Daily Market Brief 11 May 2018

Sterling remains pressured

May 11th: Highlights

  • MPC “delays” rate hike
  • U.S. inflation hits rate expectations
  • Euro above pivotal level as dollar corrects

Growth forecast cut by Central Bank

Yesterday’s Monetary Policy Committee meeting was supposed, until a few weeks ago, to raise short term interest rates and verify market expectations that a hike would provide further support to the fight to lower inflation. Not only did Governor Mark Carney pour cold water on that notion, completely shattering the illusion that a hike made economic sense, but yesterday he announced that the Bank of England had cut its growth forecast casting doubt on any future hikes as well.

In his press conference, Carney commented that the Bank will “wait out” a period of economic weakness he prefers to blame on the unseasonal weather seen towards the end of Q1. He remains stoically neutral about the Government’s handling of Brexit so must dig deep into his bag of excuses to avoid comment on that subject.

Inflation and employment reports are released in the U.K. over the next two weeks and it is probable that the fall in price rises will have stalled given the rapid decline seen in Sterling over the past month or so. The growth of wage increases is likely to have continued, which is further testament to the fact that the Bank’s hands are tied.

The market took the news in its stride although the pound did close lower on the day at 1.3519 recovering from a low of 1.3460, while versus the Euro it fell close to its recent low closing at 1.1343.

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Dollar corrects as rate expectations diminish

It is a popular belief that the FOMC doesn’t use CPI data as its measure of inflation preferring personal consumption as it feels that gives a more “real-time” read.

As far as the market is concerned, inflation is inflation and any measure they see can be used to provide confirmation or otherwise of the Fed’s intentions.

Yesterday’s release of CPI data was lower than had been expected leading traders to shelve ideas that the Fed would hike rates more than the twice more this year that they have already indicated. The markets expectation was for inflation to have risen to 2.2% so the 2.1% rise in consumer prices in April was only marginally lower than expectation.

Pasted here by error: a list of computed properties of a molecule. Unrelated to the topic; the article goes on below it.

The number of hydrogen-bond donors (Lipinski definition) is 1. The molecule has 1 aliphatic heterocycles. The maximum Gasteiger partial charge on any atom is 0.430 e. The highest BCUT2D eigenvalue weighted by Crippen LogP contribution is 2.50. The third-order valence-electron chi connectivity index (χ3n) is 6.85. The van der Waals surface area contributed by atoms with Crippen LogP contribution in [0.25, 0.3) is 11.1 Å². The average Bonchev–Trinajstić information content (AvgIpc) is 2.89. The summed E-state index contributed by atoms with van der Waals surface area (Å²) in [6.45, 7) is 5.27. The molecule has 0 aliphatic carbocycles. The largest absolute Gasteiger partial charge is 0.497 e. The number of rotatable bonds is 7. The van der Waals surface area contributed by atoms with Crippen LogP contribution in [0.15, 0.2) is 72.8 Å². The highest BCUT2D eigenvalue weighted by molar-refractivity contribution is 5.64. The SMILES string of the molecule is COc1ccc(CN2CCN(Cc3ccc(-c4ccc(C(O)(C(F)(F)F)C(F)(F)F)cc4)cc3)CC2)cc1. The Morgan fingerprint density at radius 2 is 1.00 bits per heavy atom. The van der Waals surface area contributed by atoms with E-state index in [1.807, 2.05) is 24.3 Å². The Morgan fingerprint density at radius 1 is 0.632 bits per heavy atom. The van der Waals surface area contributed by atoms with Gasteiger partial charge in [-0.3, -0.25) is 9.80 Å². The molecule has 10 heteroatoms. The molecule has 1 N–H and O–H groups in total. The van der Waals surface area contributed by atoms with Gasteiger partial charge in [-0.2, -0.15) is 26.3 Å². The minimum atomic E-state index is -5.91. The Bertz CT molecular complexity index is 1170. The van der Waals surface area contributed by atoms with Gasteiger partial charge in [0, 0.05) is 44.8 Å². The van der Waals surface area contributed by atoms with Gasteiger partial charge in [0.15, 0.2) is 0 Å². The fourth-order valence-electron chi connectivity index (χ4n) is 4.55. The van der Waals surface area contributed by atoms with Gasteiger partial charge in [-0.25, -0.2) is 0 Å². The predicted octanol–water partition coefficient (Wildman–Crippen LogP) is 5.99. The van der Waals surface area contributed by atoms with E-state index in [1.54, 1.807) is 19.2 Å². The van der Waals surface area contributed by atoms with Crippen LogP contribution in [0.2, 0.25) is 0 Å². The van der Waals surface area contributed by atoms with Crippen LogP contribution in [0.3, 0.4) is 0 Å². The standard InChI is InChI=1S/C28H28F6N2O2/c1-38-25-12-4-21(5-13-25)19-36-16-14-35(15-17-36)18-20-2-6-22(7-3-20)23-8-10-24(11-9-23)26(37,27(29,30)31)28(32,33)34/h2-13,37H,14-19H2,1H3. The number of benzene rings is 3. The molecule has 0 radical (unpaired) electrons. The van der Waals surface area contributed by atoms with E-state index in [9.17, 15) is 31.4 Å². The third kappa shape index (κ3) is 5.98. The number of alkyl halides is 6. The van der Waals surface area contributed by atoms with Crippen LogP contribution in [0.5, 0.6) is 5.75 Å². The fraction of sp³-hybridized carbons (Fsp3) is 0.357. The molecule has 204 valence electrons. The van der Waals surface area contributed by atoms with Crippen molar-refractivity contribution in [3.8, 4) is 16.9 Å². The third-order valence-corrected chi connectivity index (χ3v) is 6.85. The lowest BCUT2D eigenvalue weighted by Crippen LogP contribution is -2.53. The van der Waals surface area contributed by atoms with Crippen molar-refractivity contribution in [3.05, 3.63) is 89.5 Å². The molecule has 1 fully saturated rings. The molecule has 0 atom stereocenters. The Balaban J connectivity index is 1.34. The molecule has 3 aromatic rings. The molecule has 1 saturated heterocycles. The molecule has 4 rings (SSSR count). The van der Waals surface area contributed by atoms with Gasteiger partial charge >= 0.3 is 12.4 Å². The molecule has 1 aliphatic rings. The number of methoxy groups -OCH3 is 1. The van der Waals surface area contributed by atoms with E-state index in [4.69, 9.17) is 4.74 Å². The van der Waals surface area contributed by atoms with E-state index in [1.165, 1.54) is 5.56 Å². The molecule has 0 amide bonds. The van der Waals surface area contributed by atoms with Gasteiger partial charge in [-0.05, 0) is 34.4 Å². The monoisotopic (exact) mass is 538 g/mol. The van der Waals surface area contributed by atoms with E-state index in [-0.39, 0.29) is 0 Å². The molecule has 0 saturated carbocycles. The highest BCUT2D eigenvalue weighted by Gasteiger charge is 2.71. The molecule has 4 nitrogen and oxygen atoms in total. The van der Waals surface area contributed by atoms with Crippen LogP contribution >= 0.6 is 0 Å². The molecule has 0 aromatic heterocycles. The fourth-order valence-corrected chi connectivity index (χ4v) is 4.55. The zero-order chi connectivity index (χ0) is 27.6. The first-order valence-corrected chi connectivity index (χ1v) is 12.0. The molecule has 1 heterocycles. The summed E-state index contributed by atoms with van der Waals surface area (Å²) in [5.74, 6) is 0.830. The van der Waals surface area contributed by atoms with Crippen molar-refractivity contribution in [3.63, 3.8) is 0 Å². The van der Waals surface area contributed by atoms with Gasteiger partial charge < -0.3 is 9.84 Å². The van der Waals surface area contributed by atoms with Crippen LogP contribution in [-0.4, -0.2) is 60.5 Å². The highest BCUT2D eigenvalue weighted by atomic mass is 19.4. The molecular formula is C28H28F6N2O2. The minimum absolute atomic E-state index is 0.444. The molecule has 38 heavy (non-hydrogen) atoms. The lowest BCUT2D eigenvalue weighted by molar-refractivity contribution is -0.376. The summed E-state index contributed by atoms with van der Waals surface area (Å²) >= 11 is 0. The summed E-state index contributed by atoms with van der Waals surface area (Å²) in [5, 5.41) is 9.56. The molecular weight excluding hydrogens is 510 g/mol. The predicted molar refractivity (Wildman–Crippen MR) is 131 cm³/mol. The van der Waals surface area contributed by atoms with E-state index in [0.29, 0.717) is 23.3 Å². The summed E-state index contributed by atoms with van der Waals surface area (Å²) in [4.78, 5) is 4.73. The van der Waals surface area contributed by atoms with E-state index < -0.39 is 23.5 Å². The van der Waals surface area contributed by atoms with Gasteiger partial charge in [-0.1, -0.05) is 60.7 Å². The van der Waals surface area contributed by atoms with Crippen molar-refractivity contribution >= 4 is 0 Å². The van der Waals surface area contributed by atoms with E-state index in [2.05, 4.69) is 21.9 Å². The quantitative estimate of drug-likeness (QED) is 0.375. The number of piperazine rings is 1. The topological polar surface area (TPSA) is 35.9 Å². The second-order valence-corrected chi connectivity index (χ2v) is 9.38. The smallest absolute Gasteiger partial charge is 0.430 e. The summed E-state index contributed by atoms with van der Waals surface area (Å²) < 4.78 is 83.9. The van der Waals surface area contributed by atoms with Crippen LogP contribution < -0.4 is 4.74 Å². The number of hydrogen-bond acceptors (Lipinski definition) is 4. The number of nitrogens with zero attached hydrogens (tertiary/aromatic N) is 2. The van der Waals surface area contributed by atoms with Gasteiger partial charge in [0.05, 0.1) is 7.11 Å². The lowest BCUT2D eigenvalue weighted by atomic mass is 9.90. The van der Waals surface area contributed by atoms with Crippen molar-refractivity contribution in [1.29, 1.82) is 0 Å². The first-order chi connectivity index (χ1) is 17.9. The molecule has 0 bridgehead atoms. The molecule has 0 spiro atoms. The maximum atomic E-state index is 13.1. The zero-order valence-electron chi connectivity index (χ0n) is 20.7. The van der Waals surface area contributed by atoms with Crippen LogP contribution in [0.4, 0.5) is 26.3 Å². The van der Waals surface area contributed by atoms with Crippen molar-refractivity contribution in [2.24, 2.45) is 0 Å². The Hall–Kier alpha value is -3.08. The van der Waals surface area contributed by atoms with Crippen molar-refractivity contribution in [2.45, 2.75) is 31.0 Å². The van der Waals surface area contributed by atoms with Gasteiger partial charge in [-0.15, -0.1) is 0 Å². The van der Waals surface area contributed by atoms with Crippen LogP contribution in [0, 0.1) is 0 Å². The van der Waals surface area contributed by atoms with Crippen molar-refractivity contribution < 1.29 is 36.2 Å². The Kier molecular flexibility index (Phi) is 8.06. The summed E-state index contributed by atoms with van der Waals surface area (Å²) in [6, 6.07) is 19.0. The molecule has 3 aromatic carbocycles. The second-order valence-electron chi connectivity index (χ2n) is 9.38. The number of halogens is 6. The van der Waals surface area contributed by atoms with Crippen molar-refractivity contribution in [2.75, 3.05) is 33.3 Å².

Jerome Powell, the Fed Chairman, has a growing reputation for only dealing in fact so it is to be expected that they could fall a little behind the curve, something the market hasn’t seen ion many years if ever.

The dollar index corrected a little from its recent steady climb making a low of 92.53 in reaction to the inflation data. It recovered a little, closing at 92.72. The next resistance at 93.50 now looks a long way away.

Euro finally turns north

The single currency has had an odd week. It broke through what has been strong support at 1.1880 making a fresh low for the year at 1.1822 but traders have appeared reticent to sell at these levels with only weak longs being flushed out. It is as if it is an affront to the ECB to sell at these levels in the knowledge that the Central Bank is unconcerned and won’t do anything to strengthen the currency either verbally or physically.

It is too early to “call a bottom” for the Euro since in remains reactive and the unpredictability of a greenback which is driven predominantly by events outside U.S. borders could mean another test of the low.

The political situation in Italy could also provide some material weakness for the currency as the two significantly anti-establishment parties make positive steps towards forming a Government. This will be a major worry for Brussels and Italian bond yields are beginning to rise as the market also signals its concern.

The Euro rallied on the back of the reaction to U.S. inflation data rising to a high of 1.1947 before closing a little lower at 1.1915. The chart at least saw a welcome black number after the recent sea of red although that could be short lived and a rare sight indeed!

Have a great day!

About Alan Hill

Alan has been involved in the FX market for more than 25 years and brings a wealth of experience to his content. His knowledge has been gained while trading through some of the most volatile periods of recent history. His commentary relies on an understanding of past events and how they will affect future market performance.”